Delaware leaders decry Trump’s proposed cuts in funding arts, education, and housing

 President Donald Trump looks over towards Budget Director Mick Mulvaney, left, after signing an executive order in the Oval Office of the White House in Washington, Monday, March 13, 2017. (AP Photo/Pablo Martinez Monsivais)

President Donald Trump looks over towards Budget Director Mick Mulvaney, left, after signing an executive order in the Oval Office of the White House in Washington, Monday, March 13, 2017. (AP Photo/Pablo Martinez Monsivais)

From after school programs to arts funding, President Trump’s proposed federal budget cuts are facing fierce opposition in Delaware.

Delaware House Majority leader Valerie Longhurst, a champion of after-school learning and enrichment programs, said Friday she was stunned by President Trump’s proposal to slash funding for such initiatives nationwide.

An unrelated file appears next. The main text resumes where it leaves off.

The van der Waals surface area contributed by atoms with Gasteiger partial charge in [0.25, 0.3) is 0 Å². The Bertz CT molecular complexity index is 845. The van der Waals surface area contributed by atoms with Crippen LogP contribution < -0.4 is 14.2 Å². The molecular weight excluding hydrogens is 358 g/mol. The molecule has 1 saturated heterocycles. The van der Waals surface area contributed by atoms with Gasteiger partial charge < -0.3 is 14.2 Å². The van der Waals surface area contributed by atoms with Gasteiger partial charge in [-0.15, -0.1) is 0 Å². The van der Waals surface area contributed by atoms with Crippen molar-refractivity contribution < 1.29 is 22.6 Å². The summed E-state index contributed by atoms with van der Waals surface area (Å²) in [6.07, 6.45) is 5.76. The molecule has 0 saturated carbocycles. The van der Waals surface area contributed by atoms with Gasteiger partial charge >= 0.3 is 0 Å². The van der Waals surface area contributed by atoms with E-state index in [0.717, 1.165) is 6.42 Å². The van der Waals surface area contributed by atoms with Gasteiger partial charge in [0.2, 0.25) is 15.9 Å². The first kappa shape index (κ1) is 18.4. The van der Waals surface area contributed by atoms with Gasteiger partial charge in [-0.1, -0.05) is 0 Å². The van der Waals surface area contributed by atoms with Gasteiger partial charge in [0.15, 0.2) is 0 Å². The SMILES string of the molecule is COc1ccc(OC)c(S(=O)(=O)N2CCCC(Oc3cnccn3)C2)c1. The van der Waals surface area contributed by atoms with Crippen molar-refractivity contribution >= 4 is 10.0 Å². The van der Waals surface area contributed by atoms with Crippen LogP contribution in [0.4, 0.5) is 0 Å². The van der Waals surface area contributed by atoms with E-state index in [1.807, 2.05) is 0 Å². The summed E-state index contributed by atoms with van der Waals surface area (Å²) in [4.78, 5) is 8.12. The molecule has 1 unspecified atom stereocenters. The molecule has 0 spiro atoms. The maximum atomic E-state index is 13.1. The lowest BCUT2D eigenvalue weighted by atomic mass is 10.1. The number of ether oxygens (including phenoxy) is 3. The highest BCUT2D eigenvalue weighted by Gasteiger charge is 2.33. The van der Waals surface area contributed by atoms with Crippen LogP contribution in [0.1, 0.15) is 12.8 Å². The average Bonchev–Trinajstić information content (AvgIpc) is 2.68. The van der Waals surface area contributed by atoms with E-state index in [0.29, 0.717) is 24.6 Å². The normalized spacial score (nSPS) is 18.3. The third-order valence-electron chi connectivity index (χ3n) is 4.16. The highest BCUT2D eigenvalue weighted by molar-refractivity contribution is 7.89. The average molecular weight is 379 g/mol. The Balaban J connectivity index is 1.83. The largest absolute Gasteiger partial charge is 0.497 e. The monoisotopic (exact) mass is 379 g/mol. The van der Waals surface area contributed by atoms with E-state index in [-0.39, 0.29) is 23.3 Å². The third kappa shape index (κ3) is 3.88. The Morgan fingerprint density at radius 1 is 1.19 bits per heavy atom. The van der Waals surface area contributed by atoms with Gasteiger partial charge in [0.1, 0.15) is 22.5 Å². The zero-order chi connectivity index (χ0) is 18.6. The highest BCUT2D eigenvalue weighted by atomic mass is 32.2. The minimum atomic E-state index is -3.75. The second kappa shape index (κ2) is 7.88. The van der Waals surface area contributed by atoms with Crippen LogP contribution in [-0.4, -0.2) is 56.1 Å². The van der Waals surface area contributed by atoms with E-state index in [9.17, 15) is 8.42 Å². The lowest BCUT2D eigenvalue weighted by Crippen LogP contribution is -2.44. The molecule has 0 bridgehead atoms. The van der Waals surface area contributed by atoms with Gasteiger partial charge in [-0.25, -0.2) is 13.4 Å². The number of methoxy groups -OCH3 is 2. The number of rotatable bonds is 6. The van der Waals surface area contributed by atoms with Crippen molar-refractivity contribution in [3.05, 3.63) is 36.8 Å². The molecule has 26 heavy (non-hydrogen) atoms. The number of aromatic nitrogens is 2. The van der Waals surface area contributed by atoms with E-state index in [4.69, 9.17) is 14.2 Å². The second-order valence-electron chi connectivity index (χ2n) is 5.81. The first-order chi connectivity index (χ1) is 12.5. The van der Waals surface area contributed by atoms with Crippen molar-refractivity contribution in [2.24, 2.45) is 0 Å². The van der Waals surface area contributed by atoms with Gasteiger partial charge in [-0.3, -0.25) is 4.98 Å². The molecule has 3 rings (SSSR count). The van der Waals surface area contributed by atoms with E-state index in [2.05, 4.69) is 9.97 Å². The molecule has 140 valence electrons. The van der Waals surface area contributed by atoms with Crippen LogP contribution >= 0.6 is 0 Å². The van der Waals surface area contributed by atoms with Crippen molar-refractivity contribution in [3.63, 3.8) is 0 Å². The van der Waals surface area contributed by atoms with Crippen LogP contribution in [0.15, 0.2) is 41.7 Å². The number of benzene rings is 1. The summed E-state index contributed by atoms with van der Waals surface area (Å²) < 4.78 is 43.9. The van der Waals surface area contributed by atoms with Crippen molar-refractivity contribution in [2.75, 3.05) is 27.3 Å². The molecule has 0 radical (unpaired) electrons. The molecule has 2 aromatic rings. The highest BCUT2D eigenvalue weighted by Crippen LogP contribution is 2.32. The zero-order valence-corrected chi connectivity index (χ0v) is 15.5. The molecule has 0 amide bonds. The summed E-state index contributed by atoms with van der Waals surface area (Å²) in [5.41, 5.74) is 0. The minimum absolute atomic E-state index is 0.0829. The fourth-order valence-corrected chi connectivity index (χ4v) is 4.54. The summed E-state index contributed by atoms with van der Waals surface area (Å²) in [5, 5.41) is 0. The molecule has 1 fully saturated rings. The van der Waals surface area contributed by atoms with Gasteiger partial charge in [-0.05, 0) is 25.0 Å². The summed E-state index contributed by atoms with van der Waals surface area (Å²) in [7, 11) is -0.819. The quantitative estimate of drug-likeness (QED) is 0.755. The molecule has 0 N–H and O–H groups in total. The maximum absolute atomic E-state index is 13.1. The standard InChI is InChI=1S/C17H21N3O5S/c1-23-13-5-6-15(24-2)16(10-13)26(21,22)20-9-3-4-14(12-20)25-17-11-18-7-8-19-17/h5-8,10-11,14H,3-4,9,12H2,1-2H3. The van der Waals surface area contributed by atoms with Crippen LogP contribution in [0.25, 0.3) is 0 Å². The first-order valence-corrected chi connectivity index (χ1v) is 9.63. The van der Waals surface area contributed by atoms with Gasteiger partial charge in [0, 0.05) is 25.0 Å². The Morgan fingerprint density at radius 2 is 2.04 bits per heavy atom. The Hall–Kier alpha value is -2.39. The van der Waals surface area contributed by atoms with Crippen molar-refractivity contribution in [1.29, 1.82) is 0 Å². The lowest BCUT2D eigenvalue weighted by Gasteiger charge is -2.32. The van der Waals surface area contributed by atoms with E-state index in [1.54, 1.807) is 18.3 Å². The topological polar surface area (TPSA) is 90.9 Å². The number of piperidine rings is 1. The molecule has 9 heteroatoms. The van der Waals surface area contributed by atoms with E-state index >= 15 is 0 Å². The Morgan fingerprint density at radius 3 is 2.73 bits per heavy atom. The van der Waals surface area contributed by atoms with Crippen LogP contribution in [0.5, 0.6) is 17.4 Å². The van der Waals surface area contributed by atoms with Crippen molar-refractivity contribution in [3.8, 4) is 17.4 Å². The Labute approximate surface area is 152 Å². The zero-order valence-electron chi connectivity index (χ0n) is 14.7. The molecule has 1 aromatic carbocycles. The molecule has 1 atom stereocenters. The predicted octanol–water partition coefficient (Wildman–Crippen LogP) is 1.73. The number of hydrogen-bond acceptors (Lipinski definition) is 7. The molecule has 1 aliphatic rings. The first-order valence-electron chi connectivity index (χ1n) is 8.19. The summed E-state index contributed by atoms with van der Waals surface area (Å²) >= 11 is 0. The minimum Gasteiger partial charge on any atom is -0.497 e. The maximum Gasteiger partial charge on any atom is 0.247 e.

“There’s 2,700 [Delaware] kids in after-school programs and most are them are from high-poverty households,” the Democrat from Bear said. “Now they will have nowhere to go after school, nowhere to get educational help. We’re trying to close the achievement gap and that’s going to just make that bigger.”

Longhurst, who recently commissioned a report that called for an expansion of programs in Delaware, said the state currently gets $5.7 million a year in federal money to help launch programs. Without that money, “It’s going to set us back,” she bemoaned.

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Longhurts’s concerns and others were voiced by various leaders in Delaware education in the wake of the president’s budget blueprint, which would cut Department of Education funding by 13 percent, from $68 billion to $59 billion. 

Susan Bunting, Delaware’s education secretary, was not available for an interview. But her spokeswoman, Alison May, issued a statement that said the proposed cuts, if enacted, “could have a significant impact on Delaware students and educators.”